1) Yeah, that's typical intersection mentality around here.

2) Wow... that Jacket is bright. Which one is it? Also, if I'm not mistaken you've got some style of reflective gloves as well? I tried checking your visibility website as well as searching the forums for "tron jacket" and no luck.
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Old 12-03-08, 09:42 AM
  #132  
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Originally Posted by mechBgon View Post
y, many hours with an emergency-vehicle strobe mounted on the rear of my bike, and it has the opposite effect: people avoid it, changing lanes to get further away from it. Very predictable.
The case I posted definitely happened, I heard it firsthand from my brother who was on the scene and I saw the pictures of the accident scene myself. However, I don't think it was a case of the driver being hypnotized by the lights, I think he was just zoned out or asleep at the wheel. My point was, it's entirely true that NO amount of lights is going to protect you against every idiot out there. I think a good secondary defense is to have a good mirror and use it, I keep tabs on every vehicle approaching me from the rear and what their lane position is, and I'm prepared to bail. So far 16000 miles and I've not had anything I'd really even call a close call, but I keep watching.
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Old 12-03-08, 10:04 AM
  #133  
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I see a LOT of cyclists at night (and day) around greater Seattle. I am interested in lighting visibility and safety because I help outfit a lot of riders for their nightime lighting needs, so take a look at riders systems while i pass.

For urban riding, a flashing LED headlight aimed correctly is very noticeable.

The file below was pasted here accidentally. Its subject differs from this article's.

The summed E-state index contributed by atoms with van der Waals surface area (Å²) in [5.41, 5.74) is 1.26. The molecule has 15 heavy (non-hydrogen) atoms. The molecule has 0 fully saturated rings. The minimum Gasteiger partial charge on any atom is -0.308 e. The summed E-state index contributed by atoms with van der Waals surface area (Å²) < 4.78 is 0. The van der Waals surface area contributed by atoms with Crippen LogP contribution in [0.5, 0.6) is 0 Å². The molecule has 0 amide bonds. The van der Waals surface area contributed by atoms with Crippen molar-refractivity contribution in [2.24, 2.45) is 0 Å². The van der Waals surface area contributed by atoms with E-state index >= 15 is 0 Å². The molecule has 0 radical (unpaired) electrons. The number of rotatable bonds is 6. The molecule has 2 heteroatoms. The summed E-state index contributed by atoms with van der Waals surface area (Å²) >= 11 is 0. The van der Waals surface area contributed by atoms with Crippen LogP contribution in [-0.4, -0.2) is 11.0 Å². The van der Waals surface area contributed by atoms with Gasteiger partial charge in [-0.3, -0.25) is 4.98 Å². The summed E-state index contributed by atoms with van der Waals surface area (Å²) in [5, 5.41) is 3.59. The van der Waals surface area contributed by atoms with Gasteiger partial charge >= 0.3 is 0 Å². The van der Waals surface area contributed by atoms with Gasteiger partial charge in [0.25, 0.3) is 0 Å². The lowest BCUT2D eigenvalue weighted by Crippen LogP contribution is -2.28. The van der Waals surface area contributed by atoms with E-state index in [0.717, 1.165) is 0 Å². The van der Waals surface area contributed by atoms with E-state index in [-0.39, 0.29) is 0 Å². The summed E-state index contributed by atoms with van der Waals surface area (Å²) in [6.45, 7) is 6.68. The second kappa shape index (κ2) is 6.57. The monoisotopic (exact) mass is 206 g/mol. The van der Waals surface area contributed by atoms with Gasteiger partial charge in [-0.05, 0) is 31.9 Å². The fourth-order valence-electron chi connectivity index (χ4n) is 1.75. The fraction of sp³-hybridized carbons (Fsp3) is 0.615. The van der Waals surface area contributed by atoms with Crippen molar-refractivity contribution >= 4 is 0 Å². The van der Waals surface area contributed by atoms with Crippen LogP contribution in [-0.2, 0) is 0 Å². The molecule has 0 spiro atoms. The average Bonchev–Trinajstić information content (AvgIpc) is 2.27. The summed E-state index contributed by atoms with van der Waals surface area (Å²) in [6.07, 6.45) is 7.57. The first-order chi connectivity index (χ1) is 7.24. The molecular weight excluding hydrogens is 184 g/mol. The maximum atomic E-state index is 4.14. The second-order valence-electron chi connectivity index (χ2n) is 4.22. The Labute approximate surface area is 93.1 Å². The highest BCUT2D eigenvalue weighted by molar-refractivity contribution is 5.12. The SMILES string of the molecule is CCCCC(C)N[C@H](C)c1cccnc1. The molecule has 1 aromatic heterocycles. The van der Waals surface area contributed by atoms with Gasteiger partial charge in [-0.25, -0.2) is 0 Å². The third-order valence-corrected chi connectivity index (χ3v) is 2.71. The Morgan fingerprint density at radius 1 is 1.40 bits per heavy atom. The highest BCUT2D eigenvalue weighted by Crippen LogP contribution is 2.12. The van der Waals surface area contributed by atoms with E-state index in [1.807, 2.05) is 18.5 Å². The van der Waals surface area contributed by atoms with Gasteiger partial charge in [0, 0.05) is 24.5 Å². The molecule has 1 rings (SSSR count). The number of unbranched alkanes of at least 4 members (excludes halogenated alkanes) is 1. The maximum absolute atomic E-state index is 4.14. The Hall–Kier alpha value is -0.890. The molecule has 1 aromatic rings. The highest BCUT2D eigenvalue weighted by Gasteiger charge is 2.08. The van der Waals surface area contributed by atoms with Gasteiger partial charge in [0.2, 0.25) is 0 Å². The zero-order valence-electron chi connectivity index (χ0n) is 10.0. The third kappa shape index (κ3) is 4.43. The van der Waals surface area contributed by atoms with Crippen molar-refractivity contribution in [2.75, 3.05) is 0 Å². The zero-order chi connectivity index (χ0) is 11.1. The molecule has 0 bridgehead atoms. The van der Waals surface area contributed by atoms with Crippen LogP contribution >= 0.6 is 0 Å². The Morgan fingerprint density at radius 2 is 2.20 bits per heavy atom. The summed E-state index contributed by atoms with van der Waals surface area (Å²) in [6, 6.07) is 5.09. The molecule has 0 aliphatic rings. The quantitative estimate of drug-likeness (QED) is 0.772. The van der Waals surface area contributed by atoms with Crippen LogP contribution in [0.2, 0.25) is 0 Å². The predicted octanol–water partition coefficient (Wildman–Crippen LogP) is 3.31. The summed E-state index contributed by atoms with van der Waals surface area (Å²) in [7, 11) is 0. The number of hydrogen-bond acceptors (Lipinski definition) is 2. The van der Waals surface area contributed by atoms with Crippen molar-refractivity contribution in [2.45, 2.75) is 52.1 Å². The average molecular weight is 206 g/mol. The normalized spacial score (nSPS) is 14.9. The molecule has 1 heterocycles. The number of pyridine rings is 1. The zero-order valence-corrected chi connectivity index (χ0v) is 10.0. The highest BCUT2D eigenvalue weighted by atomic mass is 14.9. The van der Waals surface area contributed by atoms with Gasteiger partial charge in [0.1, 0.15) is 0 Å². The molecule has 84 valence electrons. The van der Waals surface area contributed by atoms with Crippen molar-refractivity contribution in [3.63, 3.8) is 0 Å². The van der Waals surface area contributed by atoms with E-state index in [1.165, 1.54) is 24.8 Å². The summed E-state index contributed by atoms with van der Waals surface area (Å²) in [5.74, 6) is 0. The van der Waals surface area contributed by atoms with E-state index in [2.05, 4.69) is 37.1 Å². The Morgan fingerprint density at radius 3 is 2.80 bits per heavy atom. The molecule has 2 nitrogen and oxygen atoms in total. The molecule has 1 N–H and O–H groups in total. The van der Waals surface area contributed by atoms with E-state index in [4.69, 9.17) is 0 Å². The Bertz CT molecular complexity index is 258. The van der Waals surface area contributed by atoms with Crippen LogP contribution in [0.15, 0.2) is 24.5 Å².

For those on extreme budgets, the very inexpensive, lower powered ones that run on CR3032s have extreme fade - from a oncoming traffic perspective- in front of the rider but are quite bright up close. The new Blackburn Flea?- a rechargeable 3032 system, is 65 lumens in this size but its recharger design might need some rework to make it more user friendly and robust.

Some of the new gen, inexpensive multiple LED, disposable battery headlights are even bright enough to add to conspicuity during the day. Notable the Cateye EL135 for compact light good for day/night safety visibility.

Higher powered, single bulb LED lights with 1W of power like the Planet Bike Blaze or the Niterider Ultrafazer MAX throw about 40 lumens of tight light in front of the rider. These may be bright enough for some to be acceptable for their nighttime 'see the road' needs but are just on the marginal side of useable light to ride by. They are exponentially better than the first halogen bike headlights and world apart from the mini maglight and duct tape fixes of the pre battery headlight era.

For dedicated commuters, highpowered, rechargeable LED systems really represent the best headlight systems available- I'd steer anyone interested in a rechargeable system to avoid the bottom tier of Niterider and Light in Motion as their entry level lights do not have the flash option.

Flashing LEDS may help reduce right of way conflicts during daytime use; riders here in the Northwest are reporting this anecdotally enough to me that I've noted a trend. Other riders have as well, and opinions for daytime lights written about by local bike advocates. You can see, and it's OBVIOUS, a flashing Niterider Trinewt from over a mile out during the daytime. The real value from LED daytime arrays comes much closer in than that, during intersection negotiations and enhancing your visibility to oncoming and potentially turning traffic.

Do not depend on lights to clear a traffic ambiguity but running a bright, daytime visible LED array appears to offer tangible safety benefits.

Anyone riding the winter months in North America should consider a daytime visible LED. One thing to keep in mind- nature doesn't always present either pitchblack or perfect daytime riding. Theres' a lot of gray and limited visibility conditions, shadows longer, the sun lower in the sky.

(and anyone obsessed about side visibility should consider some of the Knog lights- you can wrap them around your fork blades, aim them at any angle forward or square off to the sides and add active side visibility rather easily. I find passive side fleccos satisfactory)

Last edited by Bekologist; 12-03-08 at 10:23 AM.
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Old 12-03-08, 03:52 PM
  #134  
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Originally Posted by jdmitch View Post
1) Yeah, that's typical intersection mentality around here.

2) Wow... that Jacket is bright. Which one is it? Also, if I'm not mistaken you've got some style of reflective gloves as well? I tried checking your visibility website as well as searching the forums for "tron jacket" and no luck.